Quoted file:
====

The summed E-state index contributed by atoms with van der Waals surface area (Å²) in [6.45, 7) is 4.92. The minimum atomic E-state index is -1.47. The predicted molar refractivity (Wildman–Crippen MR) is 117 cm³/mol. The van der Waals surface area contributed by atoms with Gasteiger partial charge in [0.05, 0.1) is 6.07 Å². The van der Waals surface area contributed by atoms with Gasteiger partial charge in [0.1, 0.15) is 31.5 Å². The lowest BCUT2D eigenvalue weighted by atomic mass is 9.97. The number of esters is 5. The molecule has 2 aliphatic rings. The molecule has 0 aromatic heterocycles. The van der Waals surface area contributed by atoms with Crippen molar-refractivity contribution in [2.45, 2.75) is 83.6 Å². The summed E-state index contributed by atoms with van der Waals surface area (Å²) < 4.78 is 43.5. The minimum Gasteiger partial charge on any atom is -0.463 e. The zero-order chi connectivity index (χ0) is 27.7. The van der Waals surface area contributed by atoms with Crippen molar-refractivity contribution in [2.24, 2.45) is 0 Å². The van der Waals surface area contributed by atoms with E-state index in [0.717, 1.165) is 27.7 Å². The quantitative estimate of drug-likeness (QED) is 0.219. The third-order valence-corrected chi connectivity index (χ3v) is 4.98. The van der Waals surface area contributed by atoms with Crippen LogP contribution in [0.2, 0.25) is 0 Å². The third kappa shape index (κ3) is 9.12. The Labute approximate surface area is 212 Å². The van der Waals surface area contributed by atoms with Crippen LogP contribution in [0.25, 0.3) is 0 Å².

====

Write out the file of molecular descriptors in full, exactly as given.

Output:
The summed E-state index contributed by atoms with van der Waals surface area (Å²) in [6.45, 7) is 4.92. The minimum atomic E-state index is -1.47. The predicted molar refractivity (Wildman–Crippen MR) is 117 cm³/mol. The van der Waals surface area contributed by atoms with Gasteiger partial charge in [0.05, 0.1) is 6.07 Å². The van der Waals surface area contributed by atoms with Gasteiger partial charge in [0.1, 0.15) is 31.5 Å². The lowest BCUT2D eigenvalue weighted by atomic mass is 9.97. The number of esters is 5. The molecule has 2 aliphatic rings. The molecule has 0 aromatic heterocycles. The van der Waals surface area contributed by atoms with Crippen molar-refractivity contribution in [2.45, 2.75) is 83.6 Å². The summed E-state index contributed by atoms with van der Waals surface area (Å²) < 4.78 is 43.5. The minimum Gasteiger partial charge on any atom is -0.463 e. The zero-order chi connectivity index (χ0) is 27.7. The van der Waals surface area contributed by atoms with Crippen molar-refractivity contribution in [2.24, 2.45) is 0 Å². The van der Waals surface area contributed by atoms with E-state index in [0.717, 1.165) is 27.7 Å². The quantitative estimate of drug-likeness (QED) is 0.219. The third-order valence-corrected chi connectivity index (χ3v) is 4.98. The van der Waals surface area contributed by atoms with Crippen LogP contribution in [0.2, 0.25) is 0 Å². The third kappa shape index (κ3) is 9.12. The Labute approximate surface area is 212 Å². The van der Waals surface area contributed by atoms with Crippen LogP contribution in [0.25, 0.3) is 0 Å².